Creativity and Scarcity

I've always appreciated and been drawn to people, companies and organizations that can succeed through creative use of minimal resources and aging or basic technology. Sure, it's fun to read about damn-the-torpedoes efforts that are awash in funding and laden with the latest technology - they are often impressive. But there's something special about the ingenuity that's required when you have none of that, and must achieve excellence with minimalist capabilities. Often you arrive at solutions that are more nimble, cheaper, greener.

When I was growing up, my favorite car maker wasn't Ferrari or Lamborghini, but Lotus, which got its start making bare bones race cars in the garages of Muswell Hill, in North London, where I lived (though I didn't become aware of this proximity until much later). The founder, Colin Chapman, was famous for his phrase:

"Simplify, then add lightness"

This is still a good rule to live by, in my book.

The English are often adept at doing well while making do. This was especially true during World War II and the post-war period. Consider the simple but crude bombsights, crafted from wood to help guide the dam buster bombers. Or the Lotus Elan. Or the Psion 3a PDA.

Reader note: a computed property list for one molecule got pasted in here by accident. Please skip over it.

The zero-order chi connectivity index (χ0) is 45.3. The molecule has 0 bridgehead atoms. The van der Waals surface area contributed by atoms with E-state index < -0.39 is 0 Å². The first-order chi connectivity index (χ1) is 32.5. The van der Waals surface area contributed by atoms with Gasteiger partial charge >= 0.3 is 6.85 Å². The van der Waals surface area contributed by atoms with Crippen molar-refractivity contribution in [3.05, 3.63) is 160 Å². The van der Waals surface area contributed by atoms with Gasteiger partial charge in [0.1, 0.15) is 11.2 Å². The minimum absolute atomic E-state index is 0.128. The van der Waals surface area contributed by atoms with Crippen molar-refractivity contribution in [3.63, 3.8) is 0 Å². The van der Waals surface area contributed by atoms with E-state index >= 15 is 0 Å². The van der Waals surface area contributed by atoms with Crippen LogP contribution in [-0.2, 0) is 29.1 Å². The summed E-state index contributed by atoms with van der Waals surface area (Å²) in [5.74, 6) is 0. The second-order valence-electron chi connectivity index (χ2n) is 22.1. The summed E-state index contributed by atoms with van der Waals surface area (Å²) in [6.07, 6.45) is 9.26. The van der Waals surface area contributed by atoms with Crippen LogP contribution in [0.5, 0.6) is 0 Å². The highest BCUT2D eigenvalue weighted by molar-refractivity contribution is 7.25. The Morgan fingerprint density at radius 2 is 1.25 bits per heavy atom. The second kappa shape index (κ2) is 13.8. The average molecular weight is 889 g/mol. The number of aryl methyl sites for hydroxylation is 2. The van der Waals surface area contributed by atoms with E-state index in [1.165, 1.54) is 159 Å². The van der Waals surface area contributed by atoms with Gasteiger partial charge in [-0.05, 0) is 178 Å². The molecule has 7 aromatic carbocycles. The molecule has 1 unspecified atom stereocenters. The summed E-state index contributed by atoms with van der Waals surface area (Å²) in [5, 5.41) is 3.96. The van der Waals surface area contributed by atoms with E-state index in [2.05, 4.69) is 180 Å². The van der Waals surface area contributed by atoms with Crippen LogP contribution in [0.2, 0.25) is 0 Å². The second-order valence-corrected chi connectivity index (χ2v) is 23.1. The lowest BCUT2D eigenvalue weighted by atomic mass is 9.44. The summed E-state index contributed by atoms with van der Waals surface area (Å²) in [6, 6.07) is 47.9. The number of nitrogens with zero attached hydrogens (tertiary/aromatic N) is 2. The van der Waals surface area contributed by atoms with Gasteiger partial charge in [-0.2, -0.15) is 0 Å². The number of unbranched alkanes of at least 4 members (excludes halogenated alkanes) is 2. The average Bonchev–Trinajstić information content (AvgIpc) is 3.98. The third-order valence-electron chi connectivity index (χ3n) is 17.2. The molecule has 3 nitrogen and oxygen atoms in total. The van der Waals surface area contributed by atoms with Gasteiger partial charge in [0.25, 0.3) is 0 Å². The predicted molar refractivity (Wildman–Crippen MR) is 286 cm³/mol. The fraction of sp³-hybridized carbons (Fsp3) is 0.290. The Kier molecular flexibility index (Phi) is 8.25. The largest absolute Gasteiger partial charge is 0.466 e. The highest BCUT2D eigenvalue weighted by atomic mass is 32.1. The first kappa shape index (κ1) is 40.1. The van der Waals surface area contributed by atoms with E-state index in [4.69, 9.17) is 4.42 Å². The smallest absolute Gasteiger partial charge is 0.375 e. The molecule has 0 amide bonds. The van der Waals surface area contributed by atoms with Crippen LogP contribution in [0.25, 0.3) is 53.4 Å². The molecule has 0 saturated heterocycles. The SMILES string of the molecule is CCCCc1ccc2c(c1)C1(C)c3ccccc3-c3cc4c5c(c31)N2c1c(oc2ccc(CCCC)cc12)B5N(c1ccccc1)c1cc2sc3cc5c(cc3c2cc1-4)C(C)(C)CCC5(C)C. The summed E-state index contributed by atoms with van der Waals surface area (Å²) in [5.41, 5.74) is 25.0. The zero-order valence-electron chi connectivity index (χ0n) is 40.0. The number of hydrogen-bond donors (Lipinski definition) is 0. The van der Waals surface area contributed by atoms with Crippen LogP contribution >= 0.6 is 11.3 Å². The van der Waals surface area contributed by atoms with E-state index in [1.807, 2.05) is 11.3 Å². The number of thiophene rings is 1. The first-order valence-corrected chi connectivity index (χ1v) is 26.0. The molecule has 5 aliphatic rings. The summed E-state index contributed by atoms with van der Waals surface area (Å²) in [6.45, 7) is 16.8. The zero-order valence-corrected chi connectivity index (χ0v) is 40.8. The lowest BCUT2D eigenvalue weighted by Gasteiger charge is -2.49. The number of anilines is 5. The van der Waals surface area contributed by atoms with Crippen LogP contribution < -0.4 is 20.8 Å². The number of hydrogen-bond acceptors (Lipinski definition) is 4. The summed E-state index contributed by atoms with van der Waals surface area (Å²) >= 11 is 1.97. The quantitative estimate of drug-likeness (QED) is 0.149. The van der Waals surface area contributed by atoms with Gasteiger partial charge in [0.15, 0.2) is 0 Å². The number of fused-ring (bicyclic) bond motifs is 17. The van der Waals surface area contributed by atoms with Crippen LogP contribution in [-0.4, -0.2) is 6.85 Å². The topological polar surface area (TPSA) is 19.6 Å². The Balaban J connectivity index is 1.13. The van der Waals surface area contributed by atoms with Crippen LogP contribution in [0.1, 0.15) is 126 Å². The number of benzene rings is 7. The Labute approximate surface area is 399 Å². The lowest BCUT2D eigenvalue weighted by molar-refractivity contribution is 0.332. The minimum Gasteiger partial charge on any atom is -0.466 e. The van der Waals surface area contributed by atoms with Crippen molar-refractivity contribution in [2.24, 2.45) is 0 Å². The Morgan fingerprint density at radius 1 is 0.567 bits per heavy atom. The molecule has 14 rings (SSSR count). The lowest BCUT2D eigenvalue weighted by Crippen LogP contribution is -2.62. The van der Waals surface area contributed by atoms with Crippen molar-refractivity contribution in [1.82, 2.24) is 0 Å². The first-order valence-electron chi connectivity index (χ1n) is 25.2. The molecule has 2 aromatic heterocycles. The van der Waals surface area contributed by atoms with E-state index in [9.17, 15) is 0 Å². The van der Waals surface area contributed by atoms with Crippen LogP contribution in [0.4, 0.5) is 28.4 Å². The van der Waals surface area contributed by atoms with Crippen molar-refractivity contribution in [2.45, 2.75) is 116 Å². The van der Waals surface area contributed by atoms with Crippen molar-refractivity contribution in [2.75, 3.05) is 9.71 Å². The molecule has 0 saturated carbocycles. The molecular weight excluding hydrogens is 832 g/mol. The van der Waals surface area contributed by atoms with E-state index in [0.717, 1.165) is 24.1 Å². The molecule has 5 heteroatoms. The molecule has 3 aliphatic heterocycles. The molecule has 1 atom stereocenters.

One normally thinks of Japanese companies as being at the opposite end of the technological spectrum. (Though as I've written before, Honda has its roots in a similarly scrappy mentality, also driven by resource scarcity in the post-war period. I'm currently reading the new book Driving Honda, and it expands on this theme.)

Nintendo, it seems, is cut from the same cloth as Colin Chapman. I recently learned of a terrific phrase coined by Gunpei Yokoi, a lead engineer and video game creater at Nintendo:

"Lateral thinking through withered technology."

Escapist describes this approach as:

Consumers, he believed, would prefer cheaper products with fun gameplay over the hottest, cutting-edge gadgets. This design philosophy, which Yokoi would later dub “Lateral Thinking of Withered Technology,” guided most of his inventions; to this day, Nintendo still gravitates toward well-understood technologies to design their novel, reinvented gameplay.

Lukas Mathis explains:

Whenever Nintendo produced videogame systems that used established technology in surprising ways, it did well. When it tried to compete on specs, it did poorly.
The Game Boy won against better-specced competitors, because it used cheaply available parts in an innovative package. The better-specced Game Gear and Atari Lynx could not compete. It’s even more plain with the Nintendo DS and the Wii. Both used cheaply available components (the low-end ARM chips in the DS, or the cheap accelerometers and infrared camera in the Wii Remote) in interesting new ways, and were able to outsell technologically superior competitors.